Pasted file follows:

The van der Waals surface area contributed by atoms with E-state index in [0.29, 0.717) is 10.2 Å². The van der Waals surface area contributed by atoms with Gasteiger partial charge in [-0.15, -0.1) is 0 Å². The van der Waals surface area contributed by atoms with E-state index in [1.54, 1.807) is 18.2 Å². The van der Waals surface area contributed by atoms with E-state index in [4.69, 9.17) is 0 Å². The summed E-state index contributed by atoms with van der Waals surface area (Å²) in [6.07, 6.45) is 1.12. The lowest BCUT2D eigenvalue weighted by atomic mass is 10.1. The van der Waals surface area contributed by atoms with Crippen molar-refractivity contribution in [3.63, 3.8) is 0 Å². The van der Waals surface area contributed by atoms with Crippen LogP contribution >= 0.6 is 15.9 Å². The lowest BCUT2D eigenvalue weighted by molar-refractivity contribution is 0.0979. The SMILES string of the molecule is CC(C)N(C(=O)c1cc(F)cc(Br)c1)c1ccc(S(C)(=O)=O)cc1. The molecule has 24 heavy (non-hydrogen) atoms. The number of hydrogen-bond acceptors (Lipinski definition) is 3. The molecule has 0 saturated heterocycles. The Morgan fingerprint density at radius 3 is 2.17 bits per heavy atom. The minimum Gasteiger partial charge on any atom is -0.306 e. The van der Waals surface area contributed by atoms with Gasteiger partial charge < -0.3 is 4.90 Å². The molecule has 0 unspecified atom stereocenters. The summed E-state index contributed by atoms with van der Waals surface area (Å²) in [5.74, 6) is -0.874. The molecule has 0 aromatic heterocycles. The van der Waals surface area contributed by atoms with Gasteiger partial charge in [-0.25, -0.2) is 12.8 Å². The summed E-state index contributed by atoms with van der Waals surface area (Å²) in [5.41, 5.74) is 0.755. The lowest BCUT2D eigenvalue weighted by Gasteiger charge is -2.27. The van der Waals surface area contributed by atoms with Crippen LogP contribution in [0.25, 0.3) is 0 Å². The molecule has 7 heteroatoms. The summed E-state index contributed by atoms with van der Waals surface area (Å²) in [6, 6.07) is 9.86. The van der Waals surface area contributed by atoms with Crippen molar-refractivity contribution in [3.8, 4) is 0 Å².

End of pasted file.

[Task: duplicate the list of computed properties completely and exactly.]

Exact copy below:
The van der Waals surface area contributed by atoms with E-state index in [0.29, 0.717) is 10.2 Å². The van der Waals surface area contributed by atoms with Gasteiger partial charge in [-0.15, -0.1) is 0 Å². The van der Waals surface area contributed by atoms with E-state index in [1.54, 1.807) is 18.2 Å². The van der Waals surface area contributed by atoms with E-state index in [4.69, 9.17) is 0 Å². The summed E-state index contributed by atoms with van der Waals surface area (Å²) in [6.07, 6.45) is 1.12. The lowest BCUT2D eigenvalue weighted by atomic mass is 10.1. The van der Waals surface area contributed by atoms with Crippen molar-refractivity contribution in [3.63, 3.8) is 0 Å². The van der Waals surface area contributed by atoms with Crippen LogP contribution >= 0.6 is 15.9 Å². The lowest BCUT2D eigenvalue weighted by molar-refractivity contribution is 0.0979. The SMILES string of the molecule is CC(C)N(C(=O)c1cc(F)cc(Br)c1)c1ccc(S(C)(=O)=O)cc1. The molecule has 24 heavy (non-hydrogen) atoms. The number of hydrogen-bond acceptors (Lipinski definition) is 3. The molecule has 0 saturated heterocycles. The Morgan fingerprint density at radius 3 is 2.17 bits per heavy atom. The minimum Gasteiger partial charge on any atom is -0.306 e. The van der Waals surface area contributed by atoms with Gasteiger partial charge < -0.3 is 4.90 Å². The molecule has 0 unspecified atom stereocenters. The summed E-state index contributed by atoms with van der Waals surface area (Å²) in [5.74, 6) is -0.874. The molecule has 0 aromatic heterocycles. The van der Waals surface area contributed by atoms with Gasteiger partial charge in [-0.25, -0.2) is 12.8 Å². The summed E-state index contributed by atoms with van der Waals surface area (Å²) in [5.41, 5.74) is 0.755. The lowest BCUT2D eigenvalue weighted by Gasteiger charge is -2.27. The van der Waals surface area contributed by atoms with Crippen LogP contribution in [0.25, 0.3) is 0 Å². The molecule has 7 heteroatoms. The summed E-state index contributed by atoms with van der Waals surface area (Å²) in [6, 6.07) is 9.86. The van der Waals surface area contributed by atoms with Crippen molar-refractivity contribution in [3.8, 4) is 0 Å².